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Posts with tag: Australia Borders

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Enough Greek (language)!

Posted by Myer on Dec. 10, 2021, 7:27 a.m. in Australia

In the last few weeks the world learnt a new letter of the Greek alphabet, Omicron, and whilst I am in favour of classical learning I am not in favour of acquiring more knowledge about letters of the Greek alphabet when they are associated with new variants of the coronavirus. I was quite happy to stop my education in the classics at Delta. The new variant has caused quite a stir and most developed countries have (unfairly in my opinion) imposed travel bans on Southern African countries notwithstanding the fact that the variant is to be found in a vast array of countries.

Australia announced a closed border policy of restricting entry to the eight southern African countries but they have stressed that this is just a pause in the transition to opening of Australia’s borders until such time as they fully understand the virus, the transmissibility of it and the seriousness of the symptoms.

It comes at a time where Australia is suffering acute skill shortages across a number of sectors and skill shortages are felt across both skilled and unskilled workers. Articles and editorials on skill shortages tend to dominate the press in Australia and we frequently receive calls from employers inquiring as to whether we have workers in a vast array of industries.

Already we have received requests for roof plumbers and tilers, joiners, pharmacists, farmers, diesel mechanics, and electronics equipment professionals from employers who simply cannot find suitable skills in Australia. The shortages are most certainly not limited to the above occupations and anyone who works in a skilled occupation will have plenty of opportunities available to them when looking for work. In fact I don’t know if there is an industry in Australia that isn’t suffering acute skill shortages.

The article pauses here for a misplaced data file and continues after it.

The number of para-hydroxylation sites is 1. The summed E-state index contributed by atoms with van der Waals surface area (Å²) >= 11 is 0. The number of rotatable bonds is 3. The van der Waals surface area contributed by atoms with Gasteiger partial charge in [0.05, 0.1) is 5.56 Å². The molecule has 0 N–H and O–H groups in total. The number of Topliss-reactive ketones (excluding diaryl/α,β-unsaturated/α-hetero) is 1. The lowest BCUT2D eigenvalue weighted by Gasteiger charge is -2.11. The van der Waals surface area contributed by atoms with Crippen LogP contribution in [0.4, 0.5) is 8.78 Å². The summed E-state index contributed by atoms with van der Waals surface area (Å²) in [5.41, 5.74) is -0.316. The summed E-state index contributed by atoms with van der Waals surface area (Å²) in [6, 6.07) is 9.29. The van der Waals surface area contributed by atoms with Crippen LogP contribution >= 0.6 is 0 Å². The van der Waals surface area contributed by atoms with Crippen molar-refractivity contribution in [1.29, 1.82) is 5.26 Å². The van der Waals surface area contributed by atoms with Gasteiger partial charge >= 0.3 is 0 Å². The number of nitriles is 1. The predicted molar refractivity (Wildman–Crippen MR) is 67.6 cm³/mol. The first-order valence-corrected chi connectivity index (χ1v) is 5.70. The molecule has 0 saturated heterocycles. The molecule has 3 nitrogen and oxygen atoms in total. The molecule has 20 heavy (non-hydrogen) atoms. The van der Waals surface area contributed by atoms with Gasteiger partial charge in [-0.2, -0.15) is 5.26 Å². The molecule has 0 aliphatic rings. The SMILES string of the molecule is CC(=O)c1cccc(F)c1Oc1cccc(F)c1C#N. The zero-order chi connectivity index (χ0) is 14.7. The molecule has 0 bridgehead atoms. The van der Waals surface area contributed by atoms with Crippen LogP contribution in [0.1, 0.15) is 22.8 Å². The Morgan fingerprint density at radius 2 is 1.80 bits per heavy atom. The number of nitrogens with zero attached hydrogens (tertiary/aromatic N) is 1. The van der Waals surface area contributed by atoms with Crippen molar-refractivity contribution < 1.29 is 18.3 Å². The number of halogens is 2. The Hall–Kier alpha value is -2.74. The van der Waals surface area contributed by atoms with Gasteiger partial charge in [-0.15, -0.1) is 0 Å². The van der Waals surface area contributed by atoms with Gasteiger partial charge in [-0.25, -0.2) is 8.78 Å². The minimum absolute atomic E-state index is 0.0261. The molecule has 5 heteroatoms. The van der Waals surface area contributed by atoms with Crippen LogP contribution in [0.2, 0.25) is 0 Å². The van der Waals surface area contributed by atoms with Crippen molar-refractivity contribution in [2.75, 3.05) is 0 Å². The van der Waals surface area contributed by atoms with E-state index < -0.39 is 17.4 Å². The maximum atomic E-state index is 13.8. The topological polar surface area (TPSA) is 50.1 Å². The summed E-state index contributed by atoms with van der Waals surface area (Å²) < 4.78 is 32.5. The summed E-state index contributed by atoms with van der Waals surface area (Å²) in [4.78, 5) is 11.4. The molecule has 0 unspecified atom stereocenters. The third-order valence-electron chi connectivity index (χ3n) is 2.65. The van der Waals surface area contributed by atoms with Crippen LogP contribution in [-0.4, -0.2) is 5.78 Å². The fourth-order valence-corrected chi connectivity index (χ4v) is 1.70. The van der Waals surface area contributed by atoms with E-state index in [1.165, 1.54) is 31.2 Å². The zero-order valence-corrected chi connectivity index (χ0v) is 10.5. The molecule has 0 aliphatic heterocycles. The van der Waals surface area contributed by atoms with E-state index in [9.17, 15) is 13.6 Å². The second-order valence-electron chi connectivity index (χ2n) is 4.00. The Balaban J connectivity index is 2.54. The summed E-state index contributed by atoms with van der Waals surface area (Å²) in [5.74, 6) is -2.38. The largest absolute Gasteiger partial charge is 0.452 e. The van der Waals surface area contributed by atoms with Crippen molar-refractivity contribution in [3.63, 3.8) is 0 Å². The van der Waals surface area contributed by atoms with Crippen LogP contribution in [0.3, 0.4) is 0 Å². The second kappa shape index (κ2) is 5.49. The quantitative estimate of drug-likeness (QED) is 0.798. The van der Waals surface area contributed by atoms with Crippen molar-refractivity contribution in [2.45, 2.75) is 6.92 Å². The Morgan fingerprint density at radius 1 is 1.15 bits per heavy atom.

I read an article that the State of Victoria is suffering from a skills shortage of 4000 teachers. We had a shortage of teachers prior to Covid but it’s been exacerbated because not only have we not had the usual flow of migrants for the past two years but Australian students studying teaching haven’t been able to complete their teacher practical training because of lockdowns.

If skill shortages were not in themselves sufficient reason to encourage migrants, Australia relies upon migrants to build the economy, increase consumption, compensate for the low birthrate in Australia and provide a tax base for Australians wanting to retire.

Notwithstanding predictions regarding a baby-boom during the frequent lockdowns we endured, registered births fell by 3.7% in 2020 with the fertility rate at an all-time low of 1.58 babies per woman. It’s the first time in 14 years that registered births dropped below 300,000.

There are essentially two streams of skilled migrants entering Australia, those who acquire general skilled migration visas (points tested visas that don’t require offers of employment) and those that are sponsored by employers.

In the past employers have traditionally been reluctant to act as sponsors and for anyone who has been looking at recruitment related websites in the past you will notice how many employers have stipulated that workers must have “work rights”. They are essentially saying that there is a preference for those who hold general skilled migration visas because employers don’t have to sponsor these prospective employees as the general skilled migration visas give them work rights.

“Sponsorship” is an expensive option for an employer, as it involves guaranteeing the repatriation of the employee (and other members of the family unit) if the employee cannot afford return airfare, payment to an Australian industry training fund of between $ 1200 – $1800 per annum (in advance) for each year of the term of the work visa, and payment of some of the government fees associated with the work visa.

Whilst employers might not want to act as sponsors they often don’t have a choice. The processing time of general skilled migration visas is generally 12 months and often the lengthy processing time doesn’t suit employers. They don’t have a choice but to sponsor temporary workers. If the lack of sponsored migrant is going to cost the employer more in terms of lost productivity, operational inefficiency or an inability to service existing contracts and acquire new business, then it’s a bit of a no-brainer - employers have to act as sponsors.